defines the scheduler assignment attributes. By default, a scheduler
assignment to a processor is optional. For the scheduler assignment attribute
use one of the mutually exclusive variants
It is possible to add/remove processors to/from schedulers at run-time, see rtems_scheduler_add_processor() and rtems_scheduler_remove_processor().
26.19.5. Configuration Example¶
The following example shows a scheduler configuration for a hypothetical product using two chip variants. One variant has four processors which is used for the normal product line and another provides eight processors for the high-performance product line. The first processor performs hard-real time control of actuators and sensors. The second processor is not used by RTEMS at all and runs a Linux instance to provide a graphical user interface. The additional processors are used for a worker thread pool to perform data processing operations.
The processors managed by RTEMS use two Deterministic Priority SMP schedulers
capable of dealing with 256 priority levels. The scheduler with index zero has
"IO ". The scheduler with index one has the name
scheduler assignments of the first, third and fourth processor are mandatory,
so the system must have at least four processors, otherwise a fatal run-time
error will occur during system startup. The processor assignments for the
fifth up to the eighth processor are optional so that the same application can
be used for the normal and high-performance product lines. The second
processor has no scheduler assigned and runs Linux. A hypervisor will ensure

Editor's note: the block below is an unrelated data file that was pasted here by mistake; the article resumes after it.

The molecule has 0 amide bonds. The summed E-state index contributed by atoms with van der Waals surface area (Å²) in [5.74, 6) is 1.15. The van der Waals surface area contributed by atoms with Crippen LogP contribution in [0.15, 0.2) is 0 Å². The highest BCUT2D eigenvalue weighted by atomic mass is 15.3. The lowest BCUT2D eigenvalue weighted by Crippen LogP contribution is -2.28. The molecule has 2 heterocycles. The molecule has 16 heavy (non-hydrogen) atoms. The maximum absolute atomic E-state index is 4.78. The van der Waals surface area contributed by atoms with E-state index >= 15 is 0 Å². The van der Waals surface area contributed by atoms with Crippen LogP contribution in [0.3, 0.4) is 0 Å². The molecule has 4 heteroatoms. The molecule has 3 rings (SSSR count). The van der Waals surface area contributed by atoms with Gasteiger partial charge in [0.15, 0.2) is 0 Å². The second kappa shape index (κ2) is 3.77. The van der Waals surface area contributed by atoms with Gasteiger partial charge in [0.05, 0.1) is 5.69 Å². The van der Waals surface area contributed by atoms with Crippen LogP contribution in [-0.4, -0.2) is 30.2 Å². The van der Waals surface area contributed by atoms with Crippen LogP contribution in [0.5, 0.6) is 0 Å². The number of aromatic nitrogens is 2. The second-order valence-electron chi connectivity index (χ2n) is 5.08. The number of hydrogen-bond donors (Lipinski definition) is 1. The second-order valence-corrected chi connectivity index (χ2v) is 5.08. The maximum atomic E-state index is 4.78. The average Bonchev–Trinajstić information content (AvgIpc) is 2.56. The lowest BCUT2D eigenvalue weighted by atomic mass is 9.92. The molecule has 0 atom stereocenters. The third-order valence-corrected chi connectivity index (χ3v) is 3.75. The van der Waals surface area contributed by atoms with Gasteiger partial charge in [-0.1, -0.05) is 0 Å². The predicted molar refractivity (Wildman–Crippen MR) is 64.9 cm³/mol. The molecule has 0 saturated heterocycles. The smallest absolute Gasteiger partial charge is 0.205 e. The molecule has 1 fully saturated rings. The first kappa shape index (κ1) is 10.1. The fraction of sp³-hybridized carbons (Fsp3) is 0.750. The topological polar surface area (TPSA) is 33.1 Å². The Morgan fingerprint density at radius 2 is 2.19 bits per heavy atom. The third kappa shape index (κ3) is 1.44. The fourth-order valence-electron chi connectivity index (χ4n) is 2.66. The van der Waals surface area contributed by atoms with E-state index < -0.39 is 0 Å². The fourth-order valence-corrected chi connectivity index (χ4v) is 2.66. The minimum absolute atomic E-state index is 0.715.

that the two systems cannot interfere in an undesirable way.
#define CONFIGURE_MAXIMUM_PROCESSORS 8 #define CONFIGURE_MAXIMUM_PRIORITY 255 /* Configuration Step 1 - Scheduler Algorithms */ #define CONFIGURE_SCHEDULER_PRIORITY_SMP #include <rtems/scheduler.h> /* Configuration Step 2 - Schedulers */ RTEMS_SCHEDULER_PRIORITY_SMP(io, CONFIGURE_MAXIMUM_PRIORITY + 1); RTEMS_SCHEDULER_PRIORITY_SMP(work, CONFIGURE_MAXIMUM_PRIORITY + 1); /* Configuration Step 3 - Scheduler Table */ #define CONFIGURE_SCHEDULER_TABLE_ENTRIES \ RTEMS_SCHEDULER_TABLE_PRIORITY_SMP( \ io, \ rtems_build_name('I', 'O', ' ', ' ') \ ), \ RTEMS_SCHEDULER_TABLE_PRIORITY_SMP( \ work, \ rtems_build_name('W', 'O', 'R', 'K') \ ) /* Configuration Step 4 - Processor to Scheduler Assignment */ #define CONFIGURE_SCHEDULER_ASSIGNMENTS \ RTEMS_SCHEDULER_ASSIGN(0, RTEMS_SCHEDULER_ASSIGN_PROCESSOR_MANDATORY), \ RTEMS_SCHEDULER_ASSIGN_NO_SCHEDULER, \ RTEMS_SCHEDULER_ASSIGN(1, RTEMS_SCHEDULER_ASSIGN_PROCESSOR_MANDATORY), \ RTEMS_SCHEDULER_ASSIGN(1, RTEMS_SCHEDULER_ASSIGN_PROCESSOR_MANDATORY), \ RTEMS_SCHEDULER_ASSIGN(1, RTEMS_SCHEDULER_ASSIGN_PROCESSOR_OPTIONAL), \ RTEMS_SCHEDULER_ASSIGN(1, RTEMS_SCHEDULER_ASSIGN_PROCESSOR_OPTIONAL), \ RTEMS_SCHEDULER_ASSIGN(1, RTEMS_SCHEDULER_ASSIGN_PROCESSOR_OPTIONAL), \ RTEMS_SCHEDULER_ASSIGN(1, RTEMS_SCHEDULER_ASSIGN_PROCESSOR_OPTIONAL)
26.19.6. Configuration Errors¶
In case one of the scheduler indices in
is invalid a link-time error will occur with an undefined reference to
Some fatal errors may occur in case of scheduler configuration inconsistencies
or a lack of processors on the system. The fatal source is
SMP_FATAL_BOOT_PROCESSOR_NOT_ASSIGNED_TO_SCHEDULER- the boot processor must have a scheduler assigned.
SMP_FATAL_MANDATORY_PROCESSOR_NOT_PRESENT- there exists a mandatory processor beyond the range of physically or virtually available processors. The processor demand must be reduced for this system.
SMP_FATAL_START_OF_MANDATORY_PROCESSOR_FAILED- the start of a mandatory processor failed during system initialization. The system may not have this processor at all or it could be a problem with a boot loader for example. Check the
SMP_FATAL_MULTITASKING_START_ON_UNASSIGNED_PROCESSOR- it is not allowed to start multitasking on a processor with no scheduler assigned.